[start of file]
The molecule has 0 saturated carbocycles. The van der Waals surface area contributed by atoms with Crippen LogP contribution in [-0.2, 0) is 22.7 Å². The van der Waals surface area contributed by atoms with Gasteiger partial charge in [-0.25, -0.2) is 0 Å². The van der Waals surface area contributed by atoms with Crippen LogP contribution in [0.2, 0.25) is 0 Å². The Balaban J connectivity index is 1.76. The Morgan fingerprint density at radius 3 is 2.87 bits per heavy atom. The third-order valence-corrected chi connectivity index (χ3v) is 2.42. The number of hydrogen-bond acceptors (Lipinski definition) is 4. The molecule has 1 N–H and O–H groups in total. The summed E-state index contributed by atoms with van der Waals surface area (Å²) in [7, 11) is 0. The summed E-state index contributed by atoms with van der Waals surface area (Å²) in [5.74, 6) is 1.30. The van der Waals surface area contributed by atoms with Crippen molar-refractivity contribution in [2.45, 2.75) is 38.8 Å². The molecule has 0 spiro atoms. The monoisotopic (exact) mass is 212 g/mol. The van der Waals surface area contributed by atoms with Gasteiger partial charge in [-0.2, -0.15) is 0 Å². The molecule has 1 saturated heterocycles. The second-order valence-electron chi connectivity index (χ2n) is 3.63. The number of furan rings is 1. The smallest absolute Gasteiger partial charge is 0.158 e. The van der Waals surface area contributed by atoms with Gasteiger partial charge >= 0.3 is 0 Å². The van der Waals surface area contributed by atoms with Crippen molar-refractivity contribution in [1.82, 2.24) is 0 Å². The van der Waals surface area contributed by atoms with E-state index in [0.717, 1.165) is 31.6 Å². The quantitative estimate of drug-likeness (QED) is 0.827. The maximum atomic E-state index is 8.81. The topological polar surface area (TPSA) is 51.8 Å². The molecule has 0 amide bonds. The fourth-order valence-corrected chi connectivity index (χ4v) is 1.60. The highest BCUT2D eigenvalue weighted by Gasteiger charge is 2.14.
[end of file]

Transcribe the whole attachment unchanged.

The molecule has 0 saturated carbocycles. The van der Waals surface area contributed by atoms with Crippen LogP contribution in [-0.2, 0) is 22.7 Å². The van der Waals surface area contributed by atoms with Gasteiger partial charge in [-0.25, -0.2) is 0 Å². The van der Waals surface area contributed by atoms with Crippen LogP contribution in [0.2, 0.25) is 0 Å². The Balaban J connectivity index is 1.76. The Morgan fingerprint density at radius 3 is 2.87 bits per heavy atom. The third-order valence-corrected chi connectivity index (χ3v) is 2.42. The number of hydrogen-bond acceptors (Lipinski definition) is 4. The molecule has 1 N–H and O–H groups in total. The summed E-state index contributed by atoms with van der Waals surface area (Å²) in [7, 11) is 0. The summed E-state index contributed by atoms with van der Waals surface area (Å²) in [5.74, 6) is 1.30. The van der Waals surface area contributed by atoms with Crippen molar-refractivity contribution in [2.45, 2.75) is 38.8 Å². The molecule has 0 spiro atoms. The monoisotopic (exact) mass is 212 g/mol. The van der Waals surface area contributed by atoms with Gasteiger partial charge in [-0.2, -0.15) is 0 Å². The molecule has 1 saturated heterocycles. The second-order valence-electron chi connectivity index (χ2n) is 3.63. The number of furan rings is 1. The smallest absolute Gasteiger partial charge is 0.158 e. The van der Waals surface area contributed by atoms with Gasteiger partial charge >= 0.3 is 0 Å². The van der Waals surface area contributed by atoms with Crippen molar-refractivity contribution in [1.82, 2.24) is 0 Å². The van der Waals surface area contributed by atoms with E-state index in [0.717, 1.165) is 31.6 Å². The quantitative estimate of drug-likeness (QED) is 0.827. The maximum atomic E-state index is 8.81. The topological polar surface area (TPSA) is 51.8 Å². The molecule has 0 amide bonds. The fourth-order valence-corrected chi connectivity index (χ4v) is 1.60. The highest BCUT2D eigenvalue weighted by Gasteiger charge is 2.14.